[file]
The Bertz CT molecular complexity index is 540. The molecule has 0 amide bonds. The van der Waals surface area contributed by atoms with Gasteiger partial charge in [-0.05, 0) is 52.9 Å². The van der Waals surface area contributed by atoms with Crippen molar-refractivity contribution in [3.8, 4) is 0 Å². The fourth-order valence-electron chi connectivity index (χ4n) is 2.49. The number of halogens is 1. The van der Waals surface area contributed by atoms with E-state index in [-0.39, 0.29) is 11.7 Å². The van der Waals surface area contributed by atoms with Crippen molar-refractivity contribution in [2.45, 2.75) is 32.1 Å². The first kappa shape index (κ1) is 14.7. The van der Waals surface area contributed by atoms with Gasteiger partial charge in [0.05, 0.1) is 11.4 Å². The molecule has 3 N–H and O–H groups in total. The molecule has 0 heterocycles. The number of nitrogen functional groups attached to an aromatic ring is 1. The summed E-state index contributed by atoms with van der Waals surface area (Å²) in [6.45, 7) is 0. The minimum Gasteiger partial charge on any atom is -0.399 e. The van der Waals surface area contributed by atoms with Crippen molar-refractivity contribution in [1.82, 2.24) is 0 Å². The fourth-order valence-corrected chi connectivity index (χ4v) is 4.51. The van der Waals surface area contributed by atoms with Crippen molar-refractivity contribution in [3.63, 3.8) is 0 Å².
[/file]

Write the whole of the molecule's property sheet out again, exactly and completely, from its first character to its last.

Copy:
The Bertz CT molecular complexity index is 540. The molecule has 0 amide bonds. The van der Waals surface area contributed by atoms with Gasteiger partial charge in [-0.05, 0) is 52.9 Å². The van der Waals surface area contributed by atoms with Crippen molar-refractivity contribution in [3.8, 4) is 0 Å². The fourth-order valence-electron chi connectivity index (χ4n) is 2.49. The number of halogens is 1. The van der Waals surface area contributed by atoms with E-state index in [-0.39, 0.29) is 11.7 Å². The van der Waals surface area contributed by atoms with Crippen molar-refractivity contribution in [2.45, 2.75) is 32.1 Å². The first kappa shape index (κ1) is 14.7. The van der Waals surface area contributed by atoms with Gasteiger partial charge in [0.05, 0.1) is 11.4 Å². The molecule has 3 N–H and O–H groups in total. The molecule has 0 heterocycles. The number of nitrogen functional groups attached to an aromatic ring is 1. The summed E-state index contributed by atoms with van der Waals surface area (Å²) in [6.45, 7) is 0. The minimum Gasteiger partial charge on any atom is -0.399 e. The van der Waals surface area contributed by atoms with Crippen molar-refractivity contribution in [1.82, 2.24) is 0 Å². The fourth-order valence-corrected chi connectivity index (χ4v) is 4.51. The van der Waals surface area contributed by atoms with Crippen molar-refractivity contribution in [3.63, 3.8) is 0 Å².